Twenty Dollars and Taverns Tall

Directions to Greenwich Village
Directions to Greenwich Village

“To Greenwich Village

6 Train to Astor Place

Walk south to Houston St.

below Houston is SOHO”

– Edward Dougherty

NYC 98′

I believe New Yorkers are kind people. My mom is a New Yorker, born and raised. She always said, “You ask any New Yorker for directions and they will stop and give them to you.” I tested her statement when I was in New York for the first time in 1998.

New York City Sidewalk
New York City Sidewalk

My last stop on my three-day adventure had to be The Village.

I asked for directions in a camera store after visiting my mom’s childhood stomping grounds. It was a beautiful fall day. I went to her school, Dalton and where she grew up — Park Avenue and 89th.

Dalton School. It should be noted that this photo is from 1998 and was my first camera, which I borrowed from the friend I was staying with. I love film -- it makes you choose your photos carefully.
Dalton School. It should be noted that this photo is from 1998 and was my first camera, which I borrowed from the friend I was staying with. I love film — it makes you choose your photos carefully.

I stopped in to get film at a camera store near Lexington and 86th (at least that is what I the journal says). I think this camera store is a Best Buy now. Three very friendly and helpful New Yorkers gave me directions to the Village. This was pre-cell phone and Google map days. I don’t even think digital film was invented yet.

Ed even wrote the directions down for me in the NYC Journal; Ella, Eddie, and Ed wrote their own journal signings too.

Eddie, Ella, and Ed -- NYC Journal
Eddie, Ella, and Ed — NYC Journal

When I got off the 6 Train, I asked a man for directions to the White Horse Tavern.  He was on his way to pick up his daughter at day-care and kindly said he did not have time to sign the journal, but he gave me directions verbally. I had just walked up the subway stairs and it was literally just around the corner. He pointed and smiled.

I wanted to go to the White Horse Tavern because I was going to be discovered. I was wearing a scarlet begonia in my hair (I know — how cliché).

carriage ride wm

I didn’t take a carriage ride, as it was too expensive. I just hung out with the horses for awhile.

As I walked through the empty bar, I was disappointed not to see a room full of editors and writers. I did walk past an older man sitting by himself at a table near the window. My scarlet begonia fell to the floor. I was not aware it fell and went to the bar to order a beer. The older gentleman said, “Excuse me miss, your flower fell on the floor.”  I picked it up and asked the man if I could join him. I was not discovered, but I met a very interesting man who fought in the Korean War (Inchon) and was a Marine like my father.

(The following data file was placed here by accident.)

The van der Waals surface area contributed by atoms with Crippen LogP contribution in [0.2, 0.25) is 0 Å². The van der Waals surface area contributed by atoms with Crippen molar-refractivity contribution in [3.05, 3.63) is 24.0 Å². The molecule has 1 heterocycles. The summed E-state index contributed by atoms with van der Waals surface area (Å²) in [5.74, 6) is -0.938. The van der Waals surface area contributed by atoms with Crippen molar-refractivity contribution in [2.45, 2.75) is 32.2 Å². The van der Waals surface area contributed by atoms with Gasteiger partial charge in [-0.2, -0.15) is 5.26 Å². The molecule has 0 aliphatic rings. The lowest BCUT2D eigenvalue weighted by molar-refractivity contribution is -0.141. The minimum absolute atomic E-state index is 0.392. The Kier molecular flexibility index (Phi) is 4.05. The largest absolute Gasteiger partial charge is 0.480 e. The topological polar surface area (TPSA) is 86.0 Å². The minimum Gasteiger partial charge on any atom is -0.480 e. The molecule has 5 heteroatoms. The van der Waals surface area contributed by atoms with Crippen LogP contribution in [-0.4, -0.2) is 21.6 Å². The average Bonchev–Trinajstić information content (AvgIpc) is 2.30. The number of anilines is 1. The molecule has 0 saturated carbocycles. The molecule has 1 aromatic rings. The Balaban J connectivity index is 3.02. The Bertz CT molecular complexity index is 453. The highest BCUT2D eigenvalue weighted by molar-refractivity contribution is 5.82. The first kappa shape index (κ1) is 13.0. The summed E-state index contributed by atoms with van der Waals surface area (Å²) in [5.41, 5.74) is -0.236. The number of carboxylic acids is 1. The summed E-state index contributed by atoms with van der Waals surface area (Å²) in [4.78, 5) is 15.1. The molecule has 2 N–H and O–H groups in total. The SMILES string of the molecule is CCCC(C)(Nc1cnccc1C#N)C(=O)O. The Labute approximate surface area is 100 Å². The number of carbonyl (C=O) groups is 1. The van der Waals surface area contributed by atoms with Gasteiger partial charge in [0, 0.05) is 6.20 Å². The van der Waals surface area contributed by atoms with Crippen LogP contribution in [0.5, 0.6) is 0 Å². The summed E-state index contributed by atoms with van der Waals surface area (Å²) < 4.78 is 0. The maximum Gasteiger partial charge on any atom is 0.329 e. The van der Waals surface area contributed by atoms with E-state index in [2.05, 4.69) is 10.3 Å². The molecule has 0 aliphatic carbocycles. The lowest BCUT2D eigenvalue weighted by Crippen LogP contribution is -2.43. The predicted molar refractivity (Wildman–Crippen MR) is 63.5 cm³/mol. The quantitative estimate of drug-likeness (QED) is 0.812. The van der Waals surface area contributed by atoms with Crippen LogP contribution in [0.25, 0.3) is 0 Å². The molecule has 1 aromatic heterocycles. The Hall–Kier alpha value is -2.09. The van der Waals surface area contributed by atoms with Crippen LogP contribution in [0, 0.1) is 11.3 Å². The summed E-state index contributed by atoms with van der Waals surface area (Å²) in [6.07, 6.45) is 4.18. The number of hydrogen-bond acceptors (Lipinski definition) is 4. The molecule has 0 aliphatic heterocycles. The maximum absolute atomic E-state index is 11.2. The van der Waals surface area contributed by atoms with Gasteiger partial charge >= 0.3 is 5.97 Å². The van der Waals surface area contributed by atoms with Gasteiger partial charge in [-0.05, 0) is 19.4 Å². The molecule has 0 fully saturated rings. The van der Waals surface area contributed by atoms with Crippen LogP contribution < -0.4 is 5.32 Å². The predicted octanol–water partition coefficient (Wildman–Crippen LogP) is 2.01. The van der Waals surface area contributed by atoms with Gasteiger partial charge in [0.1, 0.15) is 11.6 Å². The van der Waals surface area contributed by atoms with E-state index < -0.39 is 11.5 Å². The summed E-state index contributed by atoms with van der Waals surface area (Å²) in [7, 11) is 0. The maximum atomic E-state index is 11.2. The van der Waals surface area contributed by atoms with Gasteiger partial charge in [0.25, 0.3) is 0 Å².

He didn’t sign the journal, but he told me what to write. I wrote his name and 3rd BN H-Co. 1st Marines and his Marine ID number. When I shared with him that my father was in Inchon, he didn’t say much, he just acknowledged how brave my dad was for being there — for surviving.

Front Door Cover of NYC Journal
Front Door Cover of NYC Journal

In red pen on the same page, next to a faded taped on begonia is Vivamus Mea Lesbia Catullus — 3rd c. poet Roman. Bill and I shared a wonderful conversation about love, war, honor, and beauty. I will never forget the sparkle in his azure blue eyes; he was so alive. He told me, “Make sure you order the steak while you still have the teeth to chew it.”

Another NYC Journal signature

Another NYC Journal signature

I wrote a longer essay about my adventure in New York that October (which was my first time visiting New York). Long story short: I didn’t have enough money to take a cab back to the flat I was staying at. I had to go get my bags and my friend I was staying with arranged for a car to take me to the airport. I really didn’t want to leave the White Horse or New York for that matter. The bar was slowly filling up with energy and people were coming in after work. I thought of all the great writers, ideas and conversations the tavern had seen and heard. But it was time for me to go.

Bill and I sat at second table to the left. White Horse TavernPhoto Source:
Bill and I sat at second table to the left. 
Photo Source: Wikipedia White Horse  Tavern

I only had subway tokens and enough cash to buy another beer. I didn’t have time to take the subway; I needed to take a taxi. I was prepared to miss my plane on purpose. I went to the pay phone to call my friend, but he did not answer. I went back to the table and told Bill my predicament  He said I had responsibilities I needed to attend to and reminded me that NYC would still be here for plenty more visits. Bill gave me a twenty-dollar bill on one stipulation — I had to pay it forward one day.

I did, but that is another story.

I stepped out the tavern doors into the late afternoon light after saying goodbye to Bill. Gorgeous shadows cast themselves on the sidewalk — the very same sidewalk Dylan Thomas stumbled on. The same sidewalk Bob Dylan, Jim Morrison, Norman Mailer, James Baldwin, Jack Kerouac and Hunter S. Thompson walked on.

The White Horse TavernSource: The New York Times© Marilynn K. Yee/The New York Time
The White Horse Tavern
Source: The New York Times
© Marilynn K. Yee/The New York Time

I left in a taxi filled with story and wonder.

New York Yellow Cab on Park Avenue
New York Yellow Cab on Park Avenue